Promoting Healthy Development
Building Capacity to Effect Change in Communities
In this video, George Henderson, Community School Manager at Martin Luther King, Jr. in Oakland shares his pride in the changes at his school thru a partnership with HandsOn Bay Area. MLK Jr.'s collaboration with the HandsOn stellar team exemplifies BACR's mission of building community and encouraging volunteerism.
May 8, 2015…Congratulations!!! to the BACR Youth Workforce Development team– for being one of only 7 organizations nationwide that have been awarded Social Innovation Fund (SIF) grants to improve outcomes for opportunity youth. The 3-year funding arrived through a pipeline of like-minded organizational efforts - including the Corporation for National Service, the Aspen Institute Forum, Social Innovation Fund, and Jobs for the Future (JFF). The JFF/SIF award to BACR will be put to use for the San Francisco's Roadmap to Peace initiative, a multi-partner, community-driven collaborative working to improve school completion rates and job placement for disconnected young men in the City. Ruth Barajas-Cardona, BACR’s Director of BACR’s Workforce Programs will lead the effort. The following is the full press release.
This is the first post in a three-part series showcasing youth-led philanthropy programs in the Bay Area. For more information on how young people are engaging in support of the social sector, see Foundation Center'r report, Scanning the Landscape of Youth Philanthropy.
When I was offered the opportunity to develop a youth-led grants program in San Francisco, I jumped at the chance. It was an opportunity to create a community-oriented youth-led model that set a new standard in public funding and philanthropy. I didn’t know the first thing about philanthropy but I knew exactly what successful youth leadership looked like. I returned toCommunities in Harmony for Learning and Kids (CHALK), the organization that spearheaded the effort, and in 2003, Youth Funding Youth Ideas (YFYI) was born. Today, we are a group of youth from San Francisco, funding up to $100k per year in small grants ranging from $5,000-$10,000. Our funding supports youth-led projects aimed at tackling social justice issues. But that’s not what makes us unique.
Officials participating in Mayors Day of Recognition for National Service represent 149 million Americans, nearly half of U.S. population
March 7, 2015 marked the 3rd annual Mayors Day of Recognition for National Service, and locally both San Francisco & Richmond BACR AmeriCorps and VISTA were honored. Shown here from the City of Richmond event are our Richmond service leaders who received recognition from Mayor Tom Butts for their contributions to the Richmond community. City Community Specialist, Rochelle Monk, combined honoring all volunteers in Richmond - who are traditionally honored with a luncheon during Volunteer Week - with the Mayor for Recognition of National Service.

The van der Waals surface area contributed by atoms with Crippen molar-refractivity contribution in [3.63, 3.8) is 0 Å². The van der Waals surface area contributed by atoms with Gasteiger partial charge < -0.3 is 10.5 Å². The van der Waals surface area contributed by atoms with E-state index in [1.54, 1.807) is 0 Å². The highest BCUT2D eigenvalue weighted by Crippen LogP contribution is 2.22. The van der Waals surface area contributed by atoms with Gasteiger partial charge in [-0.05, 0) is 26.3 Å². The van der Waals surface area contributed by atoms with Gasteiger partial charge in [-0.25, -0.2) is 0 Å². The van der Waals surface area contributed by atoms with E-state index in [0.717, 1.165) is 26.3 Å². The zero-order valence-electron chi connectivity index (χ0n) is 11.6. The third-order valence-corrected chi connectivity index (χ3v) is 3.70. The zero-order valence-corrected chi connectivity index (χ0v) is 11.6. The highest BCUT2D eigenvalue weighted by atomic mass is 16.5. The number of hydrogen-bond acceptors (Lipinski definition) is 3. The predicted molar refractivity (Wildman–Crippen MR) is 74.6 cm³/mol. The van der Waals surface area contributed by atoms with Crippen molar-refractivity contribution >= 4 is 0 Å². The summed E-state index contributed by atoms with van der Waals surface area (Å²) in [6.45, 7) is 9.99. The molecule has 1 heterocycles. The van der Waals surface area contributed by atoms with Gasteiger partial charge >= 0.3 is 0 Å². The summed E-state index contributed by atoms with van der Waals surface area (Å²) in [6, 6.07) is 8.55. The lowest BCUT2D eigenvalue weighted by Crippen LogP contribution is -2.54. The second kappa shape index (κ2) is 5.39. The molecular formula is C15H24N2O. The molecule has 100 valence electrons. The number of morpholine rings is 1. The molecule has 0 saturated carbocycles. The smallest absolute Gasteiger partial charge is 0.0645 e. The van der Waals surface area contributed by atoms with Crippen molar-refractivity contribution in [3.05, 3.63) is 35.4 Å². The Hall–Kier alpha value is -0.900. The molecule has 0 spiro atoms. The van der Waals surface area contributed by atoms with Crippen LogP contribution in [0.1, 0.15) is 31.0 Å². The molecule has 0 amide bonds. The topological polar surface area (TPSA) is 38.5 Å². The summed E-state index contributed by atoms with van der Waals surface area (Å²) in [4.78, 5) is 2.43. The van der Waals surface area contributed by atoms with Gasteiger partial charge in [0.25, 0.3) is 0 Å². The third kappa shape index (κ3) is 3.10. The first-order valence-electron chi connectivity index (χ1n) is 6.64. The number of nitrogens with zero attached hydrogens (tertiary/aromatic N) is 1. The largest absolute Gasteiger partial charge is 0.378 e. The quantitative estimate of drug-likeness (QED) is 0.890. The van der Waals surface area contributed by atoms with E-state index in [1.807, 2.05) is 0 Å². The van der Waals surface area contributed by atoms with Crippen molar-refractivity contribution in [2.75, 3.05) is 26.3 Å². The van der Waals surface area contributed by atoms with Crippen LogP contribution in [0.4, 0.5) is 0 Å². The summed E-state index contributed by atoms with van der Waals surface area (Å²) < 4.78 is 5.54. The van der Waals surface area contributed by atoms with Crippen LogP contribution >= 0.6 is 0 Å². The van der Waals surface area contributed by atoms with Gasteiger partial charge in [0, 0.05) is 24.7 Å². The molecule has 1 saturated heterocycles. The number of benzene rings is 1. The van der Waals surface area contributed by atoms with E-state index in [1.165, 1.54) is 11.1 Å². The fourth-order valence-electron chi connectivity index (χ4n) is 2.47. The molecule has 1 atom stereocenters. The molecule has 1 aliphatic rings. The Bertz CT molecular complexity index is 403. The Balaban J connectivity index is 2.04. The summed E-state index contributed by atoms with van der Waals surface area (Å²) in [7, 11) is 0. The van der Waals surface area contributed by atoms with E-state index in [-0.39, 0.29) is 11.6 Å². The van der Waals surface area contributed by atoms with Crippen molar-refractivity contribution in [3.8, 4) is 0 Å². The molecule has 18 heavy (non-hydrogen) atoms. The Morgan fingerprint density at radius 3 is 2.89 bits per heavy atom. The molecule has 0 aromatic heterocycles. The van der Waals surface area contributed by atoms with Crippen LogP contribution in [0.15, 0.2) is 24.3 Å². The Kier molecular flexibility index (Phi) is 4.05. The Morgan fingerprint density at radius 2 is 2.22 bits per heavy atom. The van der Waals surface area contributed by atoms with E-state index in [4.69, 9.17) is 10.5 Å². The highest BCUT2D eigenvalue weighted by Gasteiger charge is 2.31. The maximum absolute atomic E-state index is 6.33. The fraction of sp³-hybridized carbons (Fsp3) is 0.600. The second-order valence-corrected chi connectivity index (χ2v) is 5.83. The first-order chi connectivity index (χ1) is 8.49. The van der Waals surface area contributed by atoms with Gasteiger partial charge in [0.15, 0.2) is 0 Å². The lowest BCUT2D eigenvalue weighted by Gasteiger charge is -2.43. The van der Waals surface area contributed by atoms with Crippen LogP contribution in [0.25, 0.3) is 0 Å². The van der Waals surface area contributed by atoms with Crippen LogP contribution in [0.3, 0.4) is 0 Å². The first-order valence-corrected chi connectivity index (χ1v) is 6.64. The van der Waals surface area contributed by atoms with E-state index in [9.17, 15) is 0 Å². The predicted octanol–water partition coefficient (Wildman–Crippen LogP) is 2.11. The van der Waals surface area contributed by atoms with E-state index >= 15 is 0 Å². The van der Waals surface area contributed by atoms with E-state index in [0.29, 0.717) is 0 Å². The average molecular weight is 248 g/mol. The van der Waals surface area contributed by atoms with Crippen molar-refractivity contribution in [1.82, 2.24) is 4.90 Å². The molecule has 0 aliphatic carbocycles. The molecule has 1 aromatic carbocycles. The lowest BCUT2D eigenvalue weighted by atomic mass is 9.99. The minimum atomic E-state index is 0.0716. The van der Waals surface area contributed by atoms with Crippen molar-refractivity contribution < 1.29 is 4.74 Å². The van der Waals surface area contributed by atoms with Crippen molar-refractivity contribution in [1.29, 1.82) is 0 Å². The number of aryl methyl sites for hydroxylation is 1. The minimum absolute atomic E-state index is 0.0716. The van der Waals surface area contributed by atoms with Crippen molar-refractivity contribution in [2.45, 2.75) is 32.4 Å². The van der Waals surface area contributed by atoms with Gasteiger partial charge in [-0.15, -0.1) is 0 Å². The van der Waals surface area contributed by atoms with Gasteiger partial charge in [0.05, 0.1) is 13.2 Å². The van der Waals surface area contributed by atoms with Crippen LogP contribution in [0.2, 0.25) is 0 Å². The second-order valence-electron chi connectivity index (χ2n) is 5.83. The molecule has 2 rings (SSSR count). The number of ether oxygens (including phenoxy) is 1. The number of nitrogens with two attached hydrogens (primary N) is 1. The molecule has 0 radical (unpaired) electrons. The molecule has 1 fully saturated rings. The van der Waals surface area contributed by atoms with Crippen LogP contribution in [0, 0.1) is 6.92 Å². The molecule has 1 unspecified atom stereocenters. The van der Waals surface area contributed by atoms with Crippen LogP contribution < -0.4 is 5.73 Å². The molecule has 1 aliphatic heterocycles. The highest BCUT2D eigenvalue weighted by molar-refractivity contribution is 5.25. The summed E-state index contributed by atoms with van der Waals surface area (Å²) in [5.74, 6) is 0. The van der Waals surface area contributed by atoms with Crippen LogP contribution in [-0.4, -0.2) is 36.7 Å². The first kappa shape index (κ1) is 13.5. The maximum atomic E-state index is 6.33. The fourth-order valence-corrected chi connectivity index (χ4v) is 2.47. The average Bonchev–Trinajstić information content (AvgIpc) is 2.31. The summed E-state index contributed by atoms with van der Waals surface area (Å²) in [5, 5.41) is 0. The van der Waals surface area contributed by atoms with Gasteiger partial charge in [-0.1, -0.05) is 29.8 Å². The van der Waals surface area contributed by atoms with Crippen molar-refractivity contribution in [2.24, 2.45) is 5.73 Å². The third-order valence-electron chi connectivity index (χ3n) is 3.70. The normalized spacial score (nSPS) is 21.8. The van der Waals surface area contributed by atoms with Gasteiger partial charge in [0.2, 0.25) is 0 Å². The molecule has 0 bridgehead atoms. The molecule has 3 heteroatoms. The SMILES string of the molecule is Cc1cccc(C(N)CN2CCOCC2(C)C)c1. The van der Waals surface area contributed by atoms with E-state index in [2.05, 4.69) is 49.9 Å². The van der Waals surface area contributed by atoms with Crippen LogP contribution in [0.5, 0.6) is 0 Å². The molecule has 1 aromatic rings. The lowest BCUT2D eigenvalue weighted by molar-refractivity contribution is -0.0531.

BACR’s Youth Funding Youth Ideas (YFYI) is a youth-led program of Communities in Harmony Advocating for Learning and Kids (CHALK) that grants funding to youth-led projects in San Francisco that benefit the community. YFYI grant makers are composed of youth from various backgrounds between the ages of 14-18. The YFYI staff grant funds to proposed projects in San Francisco that meet the criteria of a focus on community improvement, development, and change - all from a youth perspective! This unique grant-making model fosters youth leadership and civic engagement and benefits innovative youth-led projects to better our communities.
Family Science Night is an evening of hands-on science activities for students and their families to do together. Tonight’s event focused on engineering based activities. We recruited teachers and parents to set up activities. Each parent/teacher organized just one activity and agreed to staff it the night of the event, making preparation much easier. We provided activity ideas, so getting them ready was just a straightforward task of gathering supplies. We worked with our PTO to find interested parents. We chose our activities in advance so that we could publicize them and have time to get them ready. We offered eleven hands-on activities.